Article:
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    Sunday, 26 August 2018

    27 hostages mostly women and children were abducted by IS in south Syria

    At least 27 people are being held by the Islamic State group in southern Syria, Human Rights Watch said Saturday as it deplored the hostage-taking as a "war crime".
    The group of mostly women and children were abducted by IS during a massive July 25 assault on the Druze community in Sweida, in which the militants killed more than 250 people. They are being held by IS to use as leverage in negotiations with the Syrian government and its ally Russia, according to HRW.
    "Hostage-taking is a war crime," the rights group said. "Civilian lives should not be used as bargaining chips," said its deputy Middle East director Lama Fakih. Of more than 30 people taken hostage in the July offensive, at least two have since died. A 19-year-old male student was beheaded and a video circulated of the killing, which was not released on the militants' usual channels.
    Russia accuses rebels of preparing Idlib chemical attack
    Russia on Saturday said Syrian rebels are preparing a chemical attack in Idlib province which will be blamed on Damascus and used as a pretext for Western powers to hit government targets in the war-torn country.
    Moscow's accusation comes after US President Donald Trump's national security adviser John Bolton this week said Washington will respond "very strongly" if Syrian President Bashar al-Assad uses chemical weapons in an offensive to retake Idlib, one of the last rebel held provinces in the country.
    Russian defence ministry spokesman Igor Konashenkov said in a statement that the militant group Hayat Tahrir al-Sham is "preparing another provocation of the 'use of chemical weapons' by Syrian government forces against the peaceful population of the Idlib province."
    He said the group delivered "eight chlorine tanks" to Jisr al-Shughur town in order to "stage" the attack and that these were later taken to a village eight kilometres (5 miles) away.
    The statement also said a group of militants "trained in handling poisonous substances under the supervision of specialists from the private British military company 'Oliva'" arrived in the town a day earlier. "The militants have the task of simulating the rescue of the victims of the chemical weapons attack dressed in the clothes of the famous 'White Helmets'," it said.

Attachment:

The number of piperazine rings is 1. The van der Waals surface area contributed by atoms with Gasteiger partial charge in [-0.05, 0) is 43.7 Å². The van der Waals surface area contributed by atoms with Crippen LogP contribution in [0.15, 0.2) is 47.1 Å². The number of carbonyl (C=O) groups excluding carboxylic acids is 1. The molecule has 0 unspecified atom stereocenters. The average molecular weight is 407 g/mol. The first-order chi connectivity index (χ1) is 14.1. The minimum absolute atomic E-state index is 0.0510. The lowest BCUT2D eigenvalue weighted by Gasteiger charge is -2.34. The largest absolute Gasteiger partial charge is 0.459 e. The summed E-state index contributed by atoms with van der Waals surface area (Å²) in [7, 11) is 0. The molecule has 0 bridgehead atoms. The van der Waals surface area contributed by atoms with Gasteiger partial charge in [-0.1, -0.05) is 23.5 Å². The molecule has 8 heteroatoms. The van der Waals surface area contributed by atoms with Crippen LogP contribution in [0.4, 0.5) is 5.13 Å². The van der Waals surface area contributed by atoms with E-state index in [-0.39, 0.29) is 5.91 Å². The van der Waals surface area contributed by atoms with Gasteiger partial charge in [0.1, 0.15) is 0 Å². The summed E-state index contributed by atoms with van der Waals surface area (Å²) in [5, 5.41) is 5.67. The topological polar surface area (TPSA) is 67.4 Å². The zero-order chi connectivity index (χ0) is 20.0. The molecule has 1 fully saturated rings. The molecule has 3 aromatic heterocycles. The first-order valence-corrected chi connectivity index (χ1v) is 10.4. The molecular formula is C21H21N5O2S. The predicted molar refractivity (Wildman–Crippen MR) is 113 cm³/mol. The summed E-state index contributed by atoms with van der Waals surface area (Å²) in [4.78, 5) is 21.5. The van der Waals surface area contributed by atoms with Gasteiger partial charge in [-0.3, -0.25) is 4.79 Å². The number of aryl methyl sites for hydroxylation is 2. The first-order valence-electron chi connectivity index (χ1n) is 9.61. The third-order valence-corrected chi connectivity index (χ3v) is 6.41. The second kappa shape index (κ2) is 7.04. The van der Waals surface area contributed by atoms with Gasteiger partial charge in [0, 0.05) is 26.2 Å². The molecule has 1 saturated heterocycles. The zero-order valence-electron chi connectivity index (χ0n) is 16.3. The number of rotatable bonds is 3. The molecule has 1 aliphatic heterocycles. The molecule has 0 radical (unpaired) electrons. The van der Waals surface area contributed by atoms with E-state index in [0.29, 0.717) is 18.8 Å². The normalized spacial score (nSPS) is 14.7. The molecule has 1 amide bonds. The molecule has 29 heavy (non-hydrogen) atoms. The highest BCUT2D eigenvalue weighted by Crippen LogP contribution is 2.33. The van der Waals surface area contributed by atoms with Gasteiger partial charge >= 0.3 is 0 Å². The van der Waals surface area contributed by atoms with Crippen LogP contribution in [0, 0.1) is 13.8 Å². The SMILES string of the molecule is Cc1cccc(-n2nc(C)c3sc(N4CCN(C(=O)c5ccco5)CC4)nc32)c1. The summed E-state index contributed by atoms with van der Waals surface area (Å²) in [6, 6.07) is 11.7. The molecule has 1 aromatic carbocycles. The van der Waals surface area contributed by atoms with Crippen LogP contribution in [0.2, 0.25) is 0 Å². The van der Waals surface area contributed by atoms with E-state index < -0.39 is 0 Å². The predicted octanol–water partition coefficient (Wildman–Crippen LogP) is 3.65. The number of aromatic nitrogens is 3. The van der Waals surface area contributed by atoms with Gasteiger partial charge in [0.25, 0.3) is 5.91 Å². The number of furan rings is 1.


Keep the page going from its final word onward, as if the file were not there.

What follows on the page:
Konashenkov accused British special services of being "actively involved" in the "provocation" which will "serve as another reason for the US, the UK and France to hit Syrian government targets with air strikes."
    In April, the US, France and Britain launched joint missile strikes on Syrian targets in response to an alleged chemical weapons attack in the town of Douma that left scores dead.Russian stuck by its ally Syria and angrily insisted the Douma attack was staged by the White Helmets volunteer rescue service. In Jerusalem on Wednesday, Bolton said Washington was "concerned about the possibility that Assad may use chemical weapons again."
    "Just so there's no confusion here, if the Syrian regime uses chemical weapons we will respond very strongly and they really ought to think about this a long time," Bolton said.

    Speculation is increasing that there could be a Russian-backed government assault on Idlib, one of the so-called "de-escalation" zones set up as a result of talks by Russia, Turkey and Iran last year. On a visit to Moscow on Friday, Turkish Foreign Minister Mevlut Cavusoglu warned Russia that seeking a military solution in Idlib would be a "catastrophe" before meeting President Vladimir Putin. Russian Foreign Minister Sergei Lavrov said the situation in Idlib is "multi-faceted" and called for separating out "the healthy opposition from terrorist structures."
    Damascus still holds the southeastern tip of Idlib, a strategically important province adjacent to Latakia on the Mediterranean coast that is home to Assad's clan.
    More than 350,000 people have been killed and millions displaced since Syria's war started in 2011 with the brutal repression of anti-government protests.
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